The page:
2. Food safety legislation

The White Paper proposes an action plan with a wide range of measures to improve and bring coherence to the Community's legislation covering all aspects of food products from "farm to table". It sets out over 80 separate actions that are envisaged over the period ahead and intends to close identified loopholes in current legislation. The new legal framework will cover animal feed, animal health and welfare, hygiene, contaminants and residues, novel food, additives, flavourings, packaging and irradiation. It will include a proposal on General Food Law which will embody the principles of food safety such as:

  • responsibility of feed manufacturers, farmers and food operators;

  • traceability of feed, food and its ingredients;

  • proper risk analysis through a) risk assessment (scientific advice and information analysis), b) risk management (regulation and control) and c) risk communication; and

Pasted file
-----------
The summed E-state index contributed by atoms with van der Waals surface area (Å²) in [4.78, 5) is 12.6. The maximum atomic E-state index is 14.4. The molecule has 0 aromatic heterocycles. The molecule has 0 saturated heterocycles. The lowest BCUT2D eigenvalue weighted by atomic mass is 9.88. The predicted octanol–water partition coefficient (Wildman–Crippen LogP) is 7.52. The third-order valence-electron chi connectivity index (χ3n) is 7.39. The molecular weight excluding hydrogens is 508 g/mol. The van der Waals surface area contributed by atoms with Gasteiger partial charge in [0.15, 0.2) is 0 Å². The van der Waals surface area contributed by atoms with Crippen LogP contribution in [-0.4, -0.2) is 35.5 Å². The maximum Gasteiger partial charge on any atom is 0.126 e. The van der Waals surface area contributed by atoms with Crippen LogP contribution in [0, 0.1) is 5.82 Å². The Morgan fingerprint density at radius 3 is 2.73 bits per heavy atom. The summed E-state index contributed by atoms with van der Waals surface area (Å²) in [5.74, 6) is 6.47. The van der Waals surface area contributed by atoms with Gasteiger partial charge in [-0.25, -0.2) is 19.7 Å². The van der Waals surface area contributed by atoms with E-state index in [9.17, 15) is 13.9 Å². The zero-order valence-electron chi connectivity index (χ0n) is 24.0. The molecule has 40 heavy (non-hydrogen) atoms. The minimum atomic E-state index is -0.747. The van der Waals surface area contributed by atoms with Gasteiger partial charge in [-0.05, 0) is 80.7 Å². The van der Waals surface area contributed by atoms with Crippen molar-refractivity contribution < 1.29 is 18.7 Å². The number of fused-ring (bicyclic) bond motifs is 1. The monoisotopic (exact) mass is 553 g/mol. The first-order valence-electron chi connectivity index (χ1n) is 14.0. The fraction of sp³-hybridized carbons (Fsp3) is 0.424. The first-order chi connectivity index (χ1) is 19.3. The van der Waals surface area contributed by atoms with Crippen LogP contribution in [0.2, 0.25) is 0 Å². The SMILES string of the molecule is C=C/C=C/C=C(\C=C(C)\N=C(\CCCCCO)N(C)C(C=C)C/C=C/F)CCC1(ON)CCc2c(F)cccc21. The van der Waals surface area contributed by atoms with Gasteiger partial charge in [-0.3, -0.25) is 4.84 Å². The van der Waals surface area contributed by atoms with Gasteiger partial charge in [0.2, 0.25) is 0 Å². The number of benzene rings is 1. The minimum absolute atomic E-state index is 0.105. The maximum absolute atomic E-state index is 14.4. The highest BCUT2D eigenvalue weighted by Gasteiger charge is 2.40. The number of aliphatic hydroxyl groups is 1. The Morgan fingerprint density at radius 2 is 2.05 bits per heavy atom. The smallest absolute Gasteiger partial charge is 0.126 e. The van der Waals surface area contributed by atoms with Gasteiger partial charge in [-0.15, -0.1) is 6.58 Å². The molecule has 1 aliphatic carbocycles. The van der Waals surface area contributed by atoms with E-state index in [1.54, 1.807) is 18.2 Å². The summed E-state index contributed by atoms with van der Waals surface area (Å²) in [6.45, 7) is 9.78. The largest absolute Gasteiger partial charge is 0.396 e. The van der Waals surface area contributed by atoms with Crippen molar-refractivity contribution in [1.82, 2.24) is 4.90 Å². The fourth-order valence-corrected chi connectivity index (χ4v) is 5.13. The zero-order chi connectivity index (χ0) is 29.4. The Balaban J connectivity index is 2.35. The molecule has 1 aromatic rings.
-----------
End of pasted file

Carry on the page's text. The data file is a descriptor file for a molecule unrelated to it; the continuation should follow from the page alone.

• the application of the precautionary principle if appropriate.

3. Control of implementation of legislation

A comprehensive piece of legislation is proposed in order to recast the different control requirements. This will take into account the general principle that all parts of the food production chain must be subject to official controls. There is a clear need for a Community framework of national control systems, which will improve the quality of controls at Community level, and consequently raise food safety standards across the European Union. The operation of such control systems would remain a national responsibility. This Community framework would have three core elements: